“This experience has helped me grow individually by giving me the opportunity to see all of my options for after high school. It made me grow by wanting to become a more active community member.”

  • Marissa Henry

“While I would like to believe my eyes were already opened to my future, this process magnified the smaller details.”

  • Alisa Blaylock

“I started thinking about my future more. It’s something that I put off for a long time because it meant I was growing up. Now I’m thinking more about it, and I have a plan.”

  • Hannah Myers

“Going through this project as an individual, I have learned that there are many little steps that you have to take to pay to live on your own.”

  • Lexie Vath

“This project allowed me to learn basic life skills before going into the real world and also pressured me into getting stuff done sooner than later.”

  • Emily Loccisano

“I grew throughout the project because it let me see the jobs that I wanted to go for and clearly helped me with what college I want to attend.”

  • Patrick Dunn

“ I have discovered more about my abilities and have gained some self-confidence.”

  • Devlin Ives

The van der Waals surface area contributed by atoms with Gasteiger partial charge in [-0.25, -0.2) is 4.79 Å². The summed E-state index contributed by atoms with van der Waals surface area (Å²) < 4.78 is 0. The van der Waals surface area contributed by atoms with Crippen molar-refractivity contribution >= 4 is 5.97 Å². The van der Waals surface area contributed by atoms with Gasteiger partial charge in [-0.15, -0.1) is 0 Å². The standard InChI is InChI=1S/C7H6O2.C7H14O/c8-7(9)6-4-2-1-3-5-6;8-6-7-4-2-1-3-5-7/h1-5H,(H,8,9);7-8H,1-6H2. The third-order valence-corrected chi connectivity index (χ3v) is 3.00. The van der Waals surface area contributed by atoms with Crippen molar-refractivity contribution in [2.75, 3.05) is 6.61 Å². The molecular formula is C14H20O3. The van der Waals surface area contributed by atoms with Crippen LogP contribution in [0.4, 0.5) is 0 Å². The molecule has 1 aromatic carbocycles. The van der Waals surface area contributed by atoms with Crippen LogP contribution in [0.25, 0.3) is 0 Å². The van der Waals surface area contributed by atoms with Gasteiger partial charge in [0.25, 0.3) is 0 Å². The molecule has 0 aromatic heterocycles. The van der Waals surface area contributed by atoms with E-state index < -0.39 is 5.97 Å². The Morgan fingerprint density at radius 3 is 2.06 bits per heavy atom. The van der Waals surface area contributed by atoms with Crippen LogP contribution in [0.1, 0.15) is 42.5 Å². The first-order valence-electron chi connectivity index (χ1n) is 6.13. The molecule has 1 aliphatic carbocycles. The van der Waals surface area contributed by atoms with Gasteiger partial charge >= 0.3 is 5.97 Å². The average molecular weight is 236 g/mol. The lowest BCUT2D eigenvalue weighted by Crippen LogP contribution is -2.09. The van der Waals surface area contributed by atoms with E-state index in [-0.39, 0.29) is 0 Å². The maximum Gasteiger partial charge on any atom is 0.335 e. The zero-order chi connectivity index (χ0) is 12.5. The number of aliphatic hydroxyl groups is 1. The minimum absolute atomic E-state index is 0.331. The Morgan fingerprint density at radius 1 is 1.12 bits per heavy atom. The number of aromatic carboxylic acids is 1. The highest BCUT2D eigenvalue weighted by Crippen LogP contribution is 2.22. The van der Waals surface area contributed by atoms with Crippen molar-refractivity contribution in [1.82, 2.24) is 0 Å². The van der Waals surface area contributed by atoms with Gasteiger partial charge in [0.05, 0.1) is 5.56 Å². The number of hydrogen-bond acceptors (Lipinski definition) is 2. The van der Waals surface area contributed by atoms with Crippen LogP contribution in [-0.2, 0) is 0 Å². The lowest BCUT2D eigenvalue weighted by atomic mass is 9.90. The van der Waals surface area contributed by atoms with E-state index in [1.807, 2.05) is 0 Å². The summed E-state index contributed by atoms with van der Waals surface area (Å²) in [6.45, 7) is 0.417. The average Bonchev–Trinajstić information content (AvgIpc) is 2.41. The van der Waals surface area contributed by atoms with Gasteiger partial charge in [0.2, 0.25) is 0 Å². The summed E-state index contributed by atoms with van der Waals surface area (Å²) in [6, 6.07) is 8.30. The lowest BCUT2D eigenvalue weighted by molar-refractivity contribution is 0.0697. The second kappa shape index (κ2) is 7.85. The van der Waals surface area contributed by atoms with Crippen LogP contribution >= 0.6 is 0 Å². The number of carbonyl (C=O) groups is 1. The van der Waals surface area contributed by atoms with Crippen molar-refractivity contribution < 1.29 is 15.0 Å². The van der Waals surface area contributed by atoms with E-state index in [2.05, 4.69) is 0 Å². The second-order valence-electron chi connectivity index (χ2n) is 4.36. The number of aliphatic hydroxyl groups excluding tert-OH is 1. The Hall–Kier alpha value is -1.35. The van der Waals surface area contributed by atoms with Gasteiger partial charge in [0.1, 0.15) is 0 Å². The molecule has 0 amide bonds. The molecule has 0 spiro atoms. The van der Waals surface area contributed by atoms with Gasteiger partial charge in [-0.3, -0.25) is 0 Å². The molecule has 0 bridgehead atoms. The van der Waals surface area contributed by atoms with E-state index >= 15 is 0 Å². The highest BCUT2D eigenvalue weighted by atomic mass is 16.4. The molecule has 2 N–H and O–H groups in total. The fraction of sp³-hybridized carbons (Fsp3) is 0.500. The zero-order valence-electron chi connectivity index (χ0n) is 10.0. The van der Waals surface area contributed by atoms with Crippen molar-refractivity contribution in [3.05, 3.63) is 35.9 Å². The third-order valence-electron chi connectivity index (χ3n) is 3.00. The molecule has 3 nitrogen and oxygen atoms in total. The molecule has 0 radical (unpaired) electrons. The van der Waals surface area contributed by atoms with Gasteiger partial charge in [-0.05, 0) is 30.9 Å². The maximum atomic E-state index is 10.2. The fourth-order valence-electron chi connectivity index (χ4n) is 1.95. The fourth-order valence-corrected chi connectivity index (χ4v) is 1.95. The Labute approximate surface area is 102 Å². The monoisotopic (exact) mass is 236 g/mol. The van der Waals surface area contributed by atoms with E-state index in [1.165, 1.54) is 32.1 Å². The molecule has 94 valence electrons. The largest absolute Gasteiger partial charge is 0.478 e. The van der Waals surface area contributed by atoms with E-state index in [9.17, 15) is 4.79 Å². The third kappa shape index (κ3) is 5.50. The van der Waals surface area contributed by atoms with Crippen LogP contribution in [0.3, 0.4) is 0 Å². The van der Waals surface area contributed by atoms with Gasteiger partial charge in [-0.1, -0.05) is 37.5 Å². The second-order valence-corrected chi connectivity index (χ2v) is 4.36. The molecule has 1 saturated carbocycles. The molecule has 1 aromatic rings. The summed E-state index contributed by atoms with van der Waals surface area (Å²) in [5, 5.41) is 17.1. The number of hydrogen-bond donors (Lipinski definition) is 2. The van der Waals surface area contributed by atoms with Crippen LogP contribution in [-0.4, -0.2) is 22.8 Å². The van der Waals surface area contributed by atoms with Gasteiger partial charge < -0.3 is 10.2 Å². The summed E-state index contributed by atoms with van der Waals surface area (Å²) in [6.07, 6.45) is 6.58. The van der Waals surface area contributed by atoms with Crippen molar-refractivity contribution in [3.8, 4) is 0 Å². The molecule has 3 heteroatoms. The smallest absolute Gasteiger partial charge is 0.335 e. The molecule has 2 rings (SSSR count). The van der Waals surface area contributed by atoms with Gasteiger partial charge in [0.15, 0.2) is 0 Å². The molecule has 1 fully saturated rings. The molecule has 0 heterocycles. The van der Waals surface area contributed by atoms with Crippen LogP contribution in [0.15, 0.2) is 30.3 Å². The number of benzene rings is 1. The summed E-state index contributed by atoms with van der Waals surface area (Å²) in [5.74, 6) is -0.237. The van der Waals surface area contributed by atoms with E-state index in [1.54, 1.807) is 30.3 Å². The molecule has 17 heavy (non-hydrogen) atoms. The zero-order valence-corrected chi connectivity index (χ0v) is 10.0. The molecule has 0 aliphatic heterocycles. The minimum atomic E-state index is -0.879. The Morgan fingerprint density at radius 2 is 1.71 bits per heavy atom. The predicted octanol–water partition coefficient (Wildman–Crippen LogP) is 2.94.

“Before I started the project, I had a decent idea, but now that I am finished, I can actually see my goal.”

  • Bailey Kozalla

Reflect on the project presentation.

“I was really nervous at first, but after everything was done and over with, I felt like I accomplished something.”

  • Emily Bowman

“I enjoyed seeing all of my grade come together for a special night.”

  • Erika Caldwell

“I really like the presentation night because it gives us a chance to show all of our friends and family the work we’ve done and talk to our teachers to get advice on our future.”

  • Stefanie Arblaster

“I learned to slow down and think, that it’s okay to pause and collect your thoughts. The presentation left me feeling very confident.”

  • Emily Fry

“Having to present my plan has forced me to really think about it, and now that I have started to think about my plan, I am even more excited.”

  • Hannah Nicholson